The Ambassadors By Henry James Book 11: Chapter II

Well, she succeeded after a little in shaking it off. "I see. It's what you don't suggest — what you haven't suggested. And you know."

"So would you, my dear," he kindly said, "if you had so much as seen her."

"As seen Mrs. Newsome?"

"No, Sarah — which, both for Chad and for myself, has served all the purpose."

"And served it in a manner," she responsively mused, "so extraordinary!"

"Well, you see," he partly explained, "what it comes to is that she's all cold thought — which Sarah could serve to us cold without its really losing anything. So it is that we know what she thinks of us."

Maria had followed, but she had an arrest. "What I've never made out, if you come to that, is what you think — I mean you personally — of HER. Don't you so much, when all's said, as care a little?"

"That," he answered with no loss of promptness, "is what even Chad himself asked me last night. He asked me if I don't mind the loss — well, the loss of an opulent future. Which moreover," he hastened to add, "was a perfectly natural question."

"I call your attention, all the same," said Miss Gostrey, "to the fact that I don't ask it. What I venture to ask is whether it's to Mrs. Newsome herself that you're indifferent."

"I haven't been so" — he spoke with all assurance. "I've been the very opposite. I've been, from the first moment, preoccupied with the impression everything might be making on her — quite oppressed, haunted, tormented by it. I've been interested ONLY in her seeing what I've seen. And I've been as disappointed in her refusal to see it as she has been in what has appeared to her the perversity of my insistence."

"Do you mean that she has shocked you as you've shocked her?"

Strether weighed it. "I'm probably not so shockable. But on the other hand I've gone much further to meet her. She, on her side, hasn't budged an inch."

"So that you're now at last" — Maria pointed the moral — "in the sad stage of recriminations."

"No — it's only to you I speak. I've been like a lamb to Sarah. I've only put my back to the wall. It's to THAT one naturally staggers when one has been violently pushed there."

She watched him a moment. "Thrown over?"

"Well, as I feel I've landed somewhere I think I must have been thrown."

She turned it over, but as hoping to clarify much rather than to harmonise. "The thing is that I suppose you've been disappointing — "

"Quite from the very first of my arrival? I dare say. I admit I was surprising even to myself."

"And then of course," Maria went on, "I had much to do with it."

"With my being surprising — ?"

"That will do," she laughed, "if you're too delicate to call it MY being! Naturally," she added, "you came over more or less for surprises."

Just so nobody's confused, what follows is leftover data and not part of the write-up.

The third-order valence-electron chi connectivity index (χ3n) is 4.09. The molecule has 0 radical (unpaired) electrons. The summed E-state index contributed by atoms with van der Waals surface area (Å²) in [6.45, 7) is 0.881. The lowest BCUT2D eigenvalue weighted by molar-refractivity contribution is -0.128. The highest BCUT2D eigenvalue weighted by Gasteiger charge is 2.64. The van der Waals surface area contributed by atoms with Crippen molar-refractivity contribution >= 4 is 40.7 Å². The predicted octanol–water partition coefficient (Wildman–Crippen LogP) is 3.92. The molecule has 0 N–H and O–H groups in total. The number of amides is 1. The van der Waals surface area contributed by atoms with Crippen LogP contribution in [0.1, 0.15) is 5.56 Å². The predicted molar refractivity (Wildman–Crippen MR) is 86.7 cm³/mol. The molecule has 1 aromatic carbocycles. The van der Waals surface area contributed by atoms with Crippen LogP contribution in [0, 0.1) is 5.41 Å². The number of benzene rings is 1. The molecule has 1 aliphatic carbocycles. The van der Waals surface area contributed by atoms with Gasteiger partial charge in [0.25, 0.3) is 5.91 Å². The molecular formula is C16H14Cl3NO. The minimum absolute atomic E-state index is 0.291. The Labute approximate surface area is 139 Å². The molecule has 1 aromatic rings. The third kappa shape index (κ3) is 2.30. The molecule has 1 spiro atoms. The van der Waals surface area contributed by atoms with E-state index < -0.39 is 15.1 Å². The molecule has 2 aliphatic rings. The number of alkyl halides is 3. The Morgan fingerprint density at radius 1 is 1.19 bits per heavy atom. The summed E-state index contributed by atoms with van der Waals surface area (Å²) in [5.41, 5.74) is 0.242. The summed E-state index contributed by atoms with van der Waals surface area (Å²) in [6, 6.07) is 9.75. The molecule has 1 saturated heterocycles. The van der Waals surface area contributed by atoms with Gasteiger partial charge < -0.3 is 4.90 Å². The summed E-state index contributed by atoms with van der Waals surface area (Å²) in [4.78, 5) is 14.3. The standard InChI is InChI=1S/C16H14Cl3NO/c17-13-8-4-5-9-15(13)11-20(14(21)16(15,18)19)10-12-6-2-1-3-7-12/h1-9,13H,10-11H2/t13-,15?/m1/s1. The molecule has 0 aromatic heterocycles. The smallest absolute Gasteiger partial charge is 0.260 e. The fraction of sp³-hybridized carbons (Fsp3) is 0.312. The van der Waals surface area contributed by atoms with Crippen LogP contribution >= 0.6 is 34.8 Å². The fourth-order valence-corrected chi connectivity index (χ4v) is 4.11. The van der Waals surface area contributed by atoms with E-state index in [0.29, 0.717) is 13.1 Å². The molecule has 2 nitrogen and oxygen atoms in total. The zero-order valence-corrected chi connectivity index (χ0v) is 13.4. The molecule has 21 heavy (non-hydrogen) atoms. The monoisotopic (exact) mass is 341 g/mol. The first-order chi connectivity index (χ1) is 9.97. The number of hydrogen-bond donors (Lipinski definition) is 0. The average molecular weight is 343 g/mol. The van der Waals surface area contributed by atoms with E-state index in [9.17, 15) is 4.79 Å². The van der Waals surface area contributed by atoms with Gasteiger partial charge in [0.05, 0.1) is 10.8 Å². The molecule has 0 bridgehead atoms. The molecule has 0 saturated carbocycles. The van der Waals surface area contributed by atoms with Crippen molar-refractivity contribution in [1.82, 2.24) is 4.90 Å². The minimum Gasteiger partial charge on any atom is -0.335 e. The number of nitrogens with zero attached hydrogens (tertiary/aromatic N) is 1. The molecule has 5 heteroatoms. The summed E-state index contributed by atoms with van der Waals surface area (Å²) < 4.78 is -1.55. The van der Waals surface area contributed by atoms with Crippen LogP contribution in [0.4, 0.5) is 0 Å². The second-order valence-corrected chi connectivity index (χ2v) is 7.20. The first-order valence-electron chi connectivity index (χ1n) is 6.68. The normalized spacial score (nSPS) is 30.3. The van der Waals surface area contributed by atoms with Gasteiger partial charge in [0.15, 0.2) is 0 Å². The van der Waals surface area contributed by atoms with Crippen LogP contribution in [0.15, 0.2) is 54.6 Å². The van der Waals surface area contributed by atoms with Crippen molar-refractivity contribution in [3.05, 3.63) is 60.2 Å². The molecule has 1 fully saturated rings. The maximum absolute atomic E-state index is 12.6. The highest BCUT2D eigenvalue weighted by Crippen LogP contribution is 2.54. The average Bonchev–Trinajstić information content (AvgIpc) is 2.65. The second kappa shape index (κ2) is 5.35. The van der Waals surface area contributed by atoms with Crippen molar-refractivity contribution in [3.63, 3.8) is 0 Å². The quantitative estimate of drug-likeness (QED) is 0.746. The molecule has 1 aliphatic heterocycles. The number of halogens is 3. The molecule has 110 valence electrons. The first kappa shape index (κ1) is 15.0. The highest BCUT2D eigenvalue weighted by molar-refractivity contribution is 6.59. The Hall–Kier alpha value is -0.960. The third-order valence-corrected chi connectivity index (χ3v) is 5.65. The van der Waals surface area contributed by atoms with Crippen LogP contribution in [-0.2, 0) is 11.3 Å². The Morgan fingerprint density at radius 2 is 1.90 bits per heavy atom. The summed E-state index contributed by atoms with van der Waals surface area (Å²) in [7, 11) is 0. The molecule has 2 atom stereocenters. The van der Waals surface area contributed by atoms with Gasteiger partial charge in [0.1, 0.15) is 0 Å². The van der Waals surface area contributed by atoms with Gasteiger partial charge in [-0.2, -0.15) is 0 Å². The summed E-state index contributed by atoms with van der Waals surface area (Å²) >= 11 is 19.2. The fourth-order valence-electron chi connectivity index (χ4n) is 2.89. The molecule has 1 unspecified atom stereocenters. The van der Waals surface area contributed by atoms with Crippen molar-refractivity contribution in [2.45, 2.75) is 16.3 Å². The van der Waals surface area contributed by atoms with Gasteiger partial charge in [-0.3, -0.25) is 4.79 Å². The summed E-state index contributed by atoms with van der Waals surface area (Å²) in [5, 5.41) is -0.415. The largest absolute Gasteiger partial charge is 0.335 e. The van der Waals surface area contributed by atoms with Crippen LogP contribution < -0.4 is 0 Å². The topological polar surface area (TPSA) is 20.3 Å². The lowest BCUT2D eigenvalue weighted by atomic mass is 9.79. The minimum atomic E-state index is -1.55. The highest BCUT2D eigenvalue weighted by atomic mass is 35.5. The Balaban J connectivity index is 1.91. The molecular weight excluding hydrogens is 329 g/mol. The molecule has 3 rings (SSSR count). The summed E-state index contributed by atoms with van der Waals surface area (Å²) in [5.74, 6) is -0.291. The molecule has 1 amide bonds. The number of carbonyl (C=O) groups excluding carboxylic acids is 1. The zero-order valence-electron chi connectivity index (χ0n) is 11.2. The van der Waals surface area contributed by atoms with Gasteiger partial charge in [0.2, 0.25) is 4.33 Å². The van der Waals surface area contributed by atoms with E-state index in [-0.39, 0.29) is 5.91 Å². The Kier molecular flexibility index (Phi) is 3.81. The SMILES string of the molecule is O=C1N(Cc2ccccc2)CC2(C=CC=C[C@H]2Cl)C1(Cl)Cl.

"Naturally!" — he valued the reminder.

"But they were to have been all for you" — she continued to piece it out — "and none of them for HER."

Once more he stopped before her as if she had touched the point. "That's just her difficulty — that she doesn't admit surprises. It's a fact that, I think, describes and represents her; and it falls in with what I tell you — that she's all, as I've called it, fine cold thought. She had, to her own mind, worked the whole thing out in advance, and worked it out for me as well as for herself. Whenever she has done that, you see, there's no room left; no margin, as it were, for any alteration. She's filled as full, packed as tight, as she'll hold and if you wish to get anything more or different either out or in — "

"You've got to make over altogether the woman herself?"

"What it comes to," said Strether, "is that you've got morally and intellectually to get rid of her."

"Which would appear," Maria returned, "to be practically what you've done."

But her friend threw back his head. "I haven't touched her. She won't BE touched. I see it now as I've never done; and she hangs together with a perfection of her own," he went on, "that does suggest a kind of wrong in ANY change of her composition. It was at any rate," he wound up, "the woman herself, as you call her the whole moral and intellectual being or block, that Sarah brought me over to take or to leave."

It turned Miss Gostrey to deeper thought. "Fancy having to take at the point of the bayonet a whole moral and intellectual being or block!"

"It was in fact," said Strether, "what, at home, I HAD done. But somehow over there I didn't quite know it."

"One never does, I suppose," Miss Gostrey concurred, "realise in advance, in such a case, the size, as you may say, of the block. Little by little it looms up. It has been looming for you more and more till at last you see it all."

"I see it all," he absently echoed, while his eyes might have been fixing some particularly large iceberg in a cool blue northern sea. "It's magnificent!" he then rather oddly exclaimed.

But his friend, who was used to this kind of inconsequence in him, kept the thread. "There's nothing so magnificent — for making others feel you — as to have no imagination."

It brought him straight round. "Ah there you are! It's what I said last night to Chad. That he himself, I mean, has none."

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